Crabby and Crabella are without a doubt two of our favorite crustaceans. The last time we had them over, I didn't take a proper picture of them, so I made up for that this time with a nice studio portrait:
For some reason, they look a bit sad. Not sure what that was about; marital problems maybe. They didn't talk about it. In fact, they were very quiet all through dinner.
Anyway, they are a delicious couple and we're always happy to see them, although digging out all that crab meat is a tedious chore.
Tonight we decided to go very simple: shredded crab meat and three different dipping sauces. They were all divine, though I think the lemon garlic butter sauce was my favorite.
The Food (Jhan)
Who doesn't like crab? It's so delicious and except for the cracking part, it's an easy meal to put together. For this dinner I made three dipping sauces and some garlic bread, add a little wine and voila, dinner is served.
The first sauce was a spicy lemon-garlic butter sauce (we used the leftovers as the sauce for our crab and pasta dinner the following night). The butter sauce is just equal parts of olive oil and butter melted together or 1 cube of butter melted, 3 cloves of garlic, about a 1/2 tsp Italian seasoning (crush it in your palm first to bring out the flavors), some Montreal Grill seasoning - a few shakes, about 2 tbsp chopped fresh parsley, 1/4 tsp paprika, 1 tbsp each green onion and chives, Kosher salt, Tabasco to your taste ( 1/2 tsp or so), 1/2 lemon and its zest. Put everything into the food processor just to combine. Sauce should be lumpy.
This sauce is lemony so you may want to add lemon sparingly if you prefer less lemon flavor. (If you use this as a pasta sauce you'll want to put your crab in the sauce and saute for a couple minutes and then add the cooked pasta with a little pasta water, let that reduce a bit and then add fresh parsley, chives and grated Parmesan on top - it's really good this way!)
Our second sauce was a basil aioli. 1/3 cup mayonnaise, 1/3 cup sour cream, 1/2 cup packed chopped basil,1-2 cloves garlic minced,lemon juice to taste, salt and pepper. Mix all, serve well chilled. I really liked this sauce, the basil added an unusual touch. I also used it as a dip the next day for crostini with Parmesan cheese.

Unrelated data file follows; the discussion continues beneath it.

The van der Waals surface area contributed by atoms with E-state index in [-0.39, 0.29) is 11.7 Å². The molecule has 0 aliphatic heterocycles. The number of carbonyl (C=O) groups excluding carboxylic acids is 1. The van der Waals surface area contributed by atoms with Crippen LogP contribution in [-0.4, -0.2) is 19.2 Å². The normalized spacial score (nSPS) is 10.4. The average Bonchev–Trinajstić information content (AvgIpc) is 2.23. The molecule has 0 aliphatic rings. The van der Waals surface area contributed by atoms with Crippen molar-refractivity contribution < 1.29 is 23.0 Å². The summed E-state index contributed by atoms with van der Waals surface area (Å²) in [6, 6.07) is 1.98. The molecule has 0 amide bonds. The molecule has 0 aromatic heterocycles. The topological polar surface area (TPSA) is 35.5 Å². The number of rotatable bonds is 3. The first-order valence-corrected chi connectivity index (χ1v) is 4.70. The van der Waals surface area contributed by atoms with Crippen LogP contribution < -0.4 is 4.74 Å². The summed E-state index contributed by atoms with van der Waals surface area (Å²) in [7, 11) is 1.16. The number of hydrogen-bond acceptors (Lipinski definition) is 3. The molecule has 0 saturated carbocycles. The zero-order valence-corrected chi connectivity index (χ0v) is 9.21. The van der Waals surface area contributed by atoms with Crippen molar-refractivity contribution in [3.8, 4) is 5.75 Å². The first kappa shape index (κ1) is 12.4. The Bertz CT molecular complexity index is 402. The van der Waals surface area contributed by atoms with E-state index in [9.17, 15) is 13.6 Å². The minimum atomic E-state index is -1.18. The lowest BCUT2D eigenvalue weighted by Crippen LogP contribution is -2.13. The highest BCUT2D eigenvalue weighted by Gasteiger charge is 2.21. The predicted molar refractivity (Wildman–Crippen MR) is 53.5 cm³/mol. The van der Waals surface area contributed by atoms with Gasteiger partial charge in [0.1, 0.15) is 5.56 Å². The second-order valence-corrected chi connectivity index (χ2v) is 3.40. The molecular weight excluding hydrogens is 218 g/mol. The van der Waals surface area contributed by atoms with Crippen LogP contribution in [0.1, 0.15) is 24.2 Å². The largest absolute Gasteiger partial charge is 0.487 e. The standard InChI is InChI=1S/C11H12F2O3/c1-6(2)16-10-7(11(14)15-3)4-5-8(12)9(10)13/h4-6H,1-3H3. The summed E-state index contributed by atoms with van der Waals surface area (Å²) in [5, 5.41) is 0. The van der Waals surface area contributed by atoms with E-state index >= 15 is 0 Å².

A lemon aioli was our third sauce.This is a typical aioli: 1/2 - 2/3 cup Mayonnaise, 1-2 cloves minced garlic, chives chopped fine, lemon juice to taste, lemon zest, salt and pepper, mix and chill well. This sauce really complemented the crab and wasn't too heavy.
Cleaning and cracking the crabs is time consuming but well worth it, we got two dinners and a lunch out of the crabs and I'm sure that if we hadn't just gorged ourselves the first night we could have even come up with extra crab for the freezer. These were such a nice treat and the variety of sauces made it a fun and tasty experience.
My mantra lately has been simple, simple, simple, and I kept to that in this shoot. But I took the opposite approach to color than I did for the goat shanks. There you had a relatively dark dish, so it made sense to contrast that with light plates and light table cloth. For this shoot, I had crab meat with three light colored sauces. White dishes and table cloth aren't the best combo when it comes to bringing out the color and textures of light colored foods, so I broke out the black plates and bowls.
Unfortunately, I only had two black bowls, so I put the lemon garlic butter sauce is a glass cup. But that actually worked really well because you can actually see the light shining through the glass into the sauce (above). Overall, the simple black plating accentuates the colors and textures of the food wonderfully. I need to buy more black dishes.
The Lighting and Photography
For this shoot I used virtually the same lighting I used for the goat shanks: key light to the right, placed low and bounced off of a sheet, fill light to the rear through a reflector (two stops below the key), secondary fill bounced off the ceiling (three stops below the key), and a piece of white foam core to the left of the dish to provide a bit of added fill. The only real difference in the lighting was the addition of the secondary fill bounced off the ceiling; you can see the effect of that in the photo below where there appears to be a bit of an extra glow to the basil sauce.
Even though this dish was black on black instead of white on white like the goat shanks, this lighting set up worked extremely well. This might easily become my go-to lighting setup for food photography.
I'm really beginning to think the one of the biggest keys to successful food photography is finding a way to bring out the textures of the food. And just as with landscape photography, the key to bringing out textures is a side light placed low to the horizon.
The other key to bringing out the textures in food is to find a way to make the food stand out from its environment (the plates and tabletop). One way to do that is to plate light food on dark plates and dark food on light plates. That isn't always possible, but it certainly helps when it is.